for the like of which, according to the Government Resolution, it was
necessary to go back over a period of sixty years to the days of the
great Mutiny. It would be of little purpose to enumerate many other
instances of disorders on a lesser scale that have occurred since then
in connection with cow-killing. When staying for a few days last winter
in Nellore, a small town in the Madras Presidency, _i.e._ in a part of
India noted for its quietude, I had a pertinent illustration of the
often trivial but none the less dangerous forms that the persistent
animosity between Hindus and Mahomedans can assume. In Nellore, itself a
very sleepy hollow, the Mahomedans are not quite in such a hopelessly
small minority as they generally are in Southern India, for they number
about 6000 out of 30,000 inhabitants. The few "Non-co-operationists" in
the place, Hindu and Mahomedan, professed to have formed a
"Reconciliation Committee" to prevent their co-religionists from flying
at each other's throats. Their efforts were not, however, sufficient to
relieve the local authorities from the necessity of putting some of the
police on special service for the protection of respectable Hindu
traders of the same caste as Mr. Gandhi himself in their daily comings
and goings through certain quarters of the city against the more unruly
of their Mahomedan fellow-citizens. The usual bad feeling had been
exacerbated by an affray, already the best part of a year old, when one
of the Hindu processions from the four great temples of the city
perversely altered its accustomed route and passed down the streets
leading to the chief mosque with bands defiantly playing, and a party of
Mahomedans lying in wait for them rushed out and assaulted them with
brick-bats, until they were dispersed by a few rifle-shots from the
police. Apart from such major provocation, each side indulges in minor
pin-pricks that keep up a constant irritation. It is an old custom at
both Hindu and Mahomedan festivals for youths to dress up as tigers and
lions, who add an element of terror to the pageant by roaring to order.
Of late years each community has tried to deny to the other the right
to introduce this element of frightfulness into its processions, and
these harmless wild beasts have frequently been made to repent of their
disguise with bruised bodies and broken heads. In one large village in
the Nellore district serious trouble arose over an attempt on the part
of the Mahomedans to halt their procession for the purpose of
distributing "jaggery" water in close proximity to an enclosure set
apart by the Hindus for the nuptials of their god and goddess at an
annual marriage festival, and the _Taluk_ magistrate had to issue a
formal order, enforced by policemen on special duty, forbidding the
Mahomedans to place the objectionable pot of water within twenty feet of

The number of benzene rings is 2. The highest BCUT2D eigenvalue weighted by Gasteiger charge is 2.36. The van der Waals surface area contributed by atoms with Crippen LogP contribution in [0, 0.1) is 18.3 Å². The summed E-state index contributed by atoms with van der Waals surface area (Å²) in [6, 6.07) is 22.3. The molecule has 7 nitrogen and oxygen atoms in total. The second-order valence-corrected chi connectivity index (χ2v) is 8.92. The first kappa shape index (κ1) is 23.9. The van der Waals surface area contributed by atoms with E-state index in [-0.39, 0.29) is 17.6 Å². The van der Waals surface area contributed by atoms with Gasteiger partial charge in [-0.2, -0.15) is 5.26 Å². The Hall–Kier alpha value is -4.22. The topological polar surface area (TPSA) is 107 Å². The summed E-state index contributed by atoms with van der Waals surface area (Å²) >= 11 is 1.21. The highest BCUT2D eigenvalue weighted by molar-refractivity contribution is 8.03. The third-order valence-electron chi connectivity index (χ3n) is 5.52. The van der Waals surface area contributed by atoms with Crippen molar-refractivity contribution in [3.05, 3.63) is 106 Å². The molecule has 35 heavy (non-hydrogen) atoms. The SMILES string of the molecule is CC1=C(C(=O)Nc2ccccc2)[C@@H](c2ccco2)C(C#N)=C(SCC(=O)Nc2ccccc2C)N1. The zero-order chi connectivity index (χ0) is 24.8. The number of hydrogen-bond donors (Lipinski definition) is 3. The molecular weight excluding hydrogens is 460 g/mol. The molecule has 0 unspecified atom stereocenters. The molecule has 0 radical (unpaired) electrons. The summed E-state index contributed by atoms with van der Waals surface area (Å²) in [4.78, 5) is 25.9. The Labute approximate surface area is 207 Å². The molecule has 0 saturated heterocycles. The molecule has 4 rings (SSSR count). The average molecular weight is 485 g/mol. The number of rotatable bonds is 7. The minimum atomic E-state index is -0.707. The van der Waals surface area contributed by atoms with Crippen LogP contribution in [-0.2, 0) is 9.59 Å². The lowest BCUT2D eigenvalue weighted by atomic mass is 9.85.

the wedding enclosure. In all such cases both sides appeal promptly for
help to the authorities, and one of the chief and not least wearisome of
the British administrator's tasks is to be for ever on the watch in
order if possible to avert, by timely suasion and measures of
precaution, the serious trouble that may at any moment arise out of
trifles which to the European mind must seem grotesquely insignificant.
Indians themselves admit that it is an even more difficult task for
them, as Indian-born officials must almost always belong to one or other
of the two communities, and their impartiality be therefore congenitally
suspect to one side or the other.

There can be no worthier purpose for either government or public men or
private individuals to pursue than a real reconciliation between two
great communities estranged, not only by fundamentally different
religious beliefs and traditions, but by enduring memories of
century-long conflicts and of the very often oppressive domination of
Mahomedan rulers over conquered Hindu peoples held down in spite of
their numerical superiority by the sheer weight of superior force. There
may have been Englishmen who, believing in the shallow maxim _Divide ut
imperes_, have relied on that estrangement to fortify British rule; but
such has never been the principle of British policy. It has constantly
sought, on the contrary, to prevent and suppress as far as possible
disorders which, whenever they break out afresh, inevitably revive and
quicken the ancient antagonism, and to attenuate it, slowly but
steadily, by the exercise of even-handed justice and the pacifying
influences of education and the rule of law.

Has the alliance between Mr. Gandhi and the Ali brothers or the fusion
between the Congress and League Extremists, Hindu and Mahomedan, proved
more effective? How far down has this Hindu and Mahomedan fraternisation
really reached that is based above all on common hatred of a "Satanic"
Government? How far has it even temporarily checked the instinctive